Monday, September 24, 2007

Transfer to hospital in Havana is imminent

I received a call from my mother about a week ago with very good news. Gisela had contacted her to let her know that Tony's transfer to a medical facility (presumably in Havana) is imminent. I believe the conversation took place on Tuesday evening. My mother added that, this time, Tony's attorney had been notified by the authorities that the transfer would take place; however, the government hadn't been able to arrange the requisite transportation from Ciego de Ávila. It's nearly a week later and we haven't heard any more good news from Cuba. Our family is very glad to hear that Normando Hernández González has been transferred to the Military Hospital in Marianao (my hometown).

Earlier in August, I had the opportunity to speak with Tony. Somehow, Gisela managed to patch me through his incoming call. As my parents had already told me a few days earlier, he appears to be in excellent spirits and still very much in tune with the political realities outside of Cuba. Tony is convinced that his best chance for redress rests with the good offices of those who have been steadfast in supporting the Cuban Revolution. I could hardly keep track of the list of names, but some I managed to jot down included those of Charlie Rangel and José Serrano (both New York Congressmen). Rangel, by the way, visited Cuba back in the late 80s for an exhibition baseball game and refused to meet with local dissident groups. Tony also listed a host of Latin American countries (Brazil, Panama, Uruguay, Mexico, Bolivia, and, of course, Venezuela) that are likely to have Cuba's ear. Finally, he highlighted those organizations supporting the Cuban Five for special attention.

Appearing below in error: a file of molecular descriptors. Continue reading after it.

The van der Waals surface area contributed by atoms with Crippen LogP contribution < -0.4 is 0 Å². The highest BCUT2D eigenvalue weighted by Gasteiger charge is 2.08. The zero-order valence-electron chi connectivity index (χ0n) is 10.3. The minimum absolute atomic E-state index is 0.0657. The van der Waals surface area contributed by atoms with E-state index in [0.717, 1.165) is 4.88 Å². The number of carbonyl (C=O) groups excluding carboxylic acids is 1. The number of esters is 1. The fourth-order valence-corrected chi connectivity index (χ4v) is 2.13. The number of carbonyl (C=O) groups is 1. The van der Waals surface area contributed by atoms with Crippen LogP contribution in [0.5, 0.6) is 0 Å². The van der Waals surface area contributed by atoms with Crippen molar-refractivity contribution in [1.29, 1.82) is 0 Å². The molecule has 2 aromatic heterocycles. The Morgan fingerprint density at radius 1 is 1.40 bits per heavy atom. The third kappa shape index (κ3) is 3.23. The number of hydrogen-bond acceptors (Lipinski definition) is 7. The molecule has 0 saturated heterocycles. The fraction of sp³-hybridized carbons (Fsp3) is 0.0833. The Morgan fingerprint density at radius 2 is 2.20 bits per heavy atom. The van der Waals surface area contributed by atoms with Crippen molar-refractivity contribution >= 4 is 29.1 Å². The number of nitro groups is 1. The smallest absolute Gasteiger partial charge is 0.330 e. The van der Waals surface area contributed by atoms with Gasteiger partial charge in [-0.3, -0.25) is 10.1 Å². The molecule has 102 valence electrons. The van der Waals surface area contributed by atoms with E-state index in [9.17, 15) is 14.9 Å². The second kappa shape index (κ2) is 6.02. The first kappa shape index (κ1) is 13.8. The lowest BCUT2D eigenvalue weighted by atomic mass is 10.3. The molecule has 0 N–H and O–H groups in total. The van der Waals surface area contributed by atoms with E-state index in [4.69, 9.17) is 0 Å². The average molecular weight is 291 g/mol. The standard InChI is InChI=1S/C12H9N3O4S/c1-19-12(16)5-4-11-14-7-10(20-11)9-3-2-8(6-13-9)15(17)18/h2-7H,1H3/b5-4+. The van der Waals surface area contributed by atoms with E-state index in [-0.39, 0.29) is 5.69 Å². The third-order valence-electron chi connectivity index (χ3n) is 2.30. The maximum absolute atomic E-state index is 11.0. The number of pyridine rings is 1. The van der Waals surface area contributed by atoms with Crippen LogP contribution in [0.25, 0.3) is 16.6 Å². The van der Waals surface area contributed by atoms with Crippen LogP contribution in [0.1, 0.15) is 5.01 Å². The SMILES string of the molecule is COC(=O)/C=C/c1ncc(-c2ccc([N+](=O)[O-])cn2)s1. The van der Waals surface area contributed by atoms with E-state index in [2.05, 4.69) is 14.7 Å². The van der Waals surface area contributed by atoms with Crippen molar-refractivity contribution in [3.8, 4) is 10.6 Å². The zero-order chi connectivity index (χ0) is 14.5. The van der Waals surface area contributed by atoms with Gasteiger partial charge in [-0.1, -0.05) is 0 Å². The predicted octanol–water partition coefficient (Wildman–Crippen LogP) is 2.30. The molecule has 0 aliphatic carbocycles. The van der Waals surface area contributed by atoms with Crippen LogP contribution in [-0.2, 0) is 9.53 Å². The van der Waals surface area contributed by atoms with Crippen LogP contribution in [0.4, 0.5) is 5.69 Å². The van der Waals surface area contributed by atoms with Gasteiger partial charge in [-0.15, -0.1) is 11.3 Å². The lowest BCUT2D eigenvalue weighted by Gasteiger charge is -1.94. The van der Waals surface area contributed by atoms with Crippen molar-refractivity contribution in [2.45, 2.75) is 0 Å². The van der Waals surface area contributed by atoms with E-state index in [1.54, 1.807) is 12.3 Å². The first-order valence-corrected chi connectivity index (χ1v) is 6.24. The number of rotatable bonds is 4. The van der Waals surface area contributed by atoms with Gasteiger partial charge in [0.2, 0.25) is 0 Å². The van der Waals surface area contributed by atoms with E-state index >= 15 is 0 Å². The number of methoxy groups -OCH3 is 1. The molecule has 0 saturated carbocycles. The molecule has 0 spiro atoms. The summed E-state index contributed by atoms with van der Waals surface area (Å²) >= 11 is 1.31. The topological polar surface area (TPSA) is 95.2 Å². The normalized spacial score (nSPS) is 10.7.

When Tony gets started, it's hard to cut in, but I managed to interject with some questions about his condition. He took the opportunity to tell me about his last trip to the doctor, to which he was transported in the enclosed cargo area of a truck. Tony believes that the temperature must have reached approximately 40 degrees Celsius. When he arrived at the hospital, his guards refused to take off his cuffs during the examination. I can tell you that restraining cooperative prisoners was not standard practice in the time I worked at the infamous Abu Ghraib prison. Regarding Tony's eyesight, I can only guess that a) it is getting worse under his current living conditions and b) is not being corrected by the authorities because he needs two pairs of eyeglasses to see properly.

On the advocacy front, my wife has made some major breakthroughs. Through her channels, she has succeeded in putting me in contact with a key human rights organization and a Spanish legislator with a keen interest in Cuban affairs. I will leave it at that for now.

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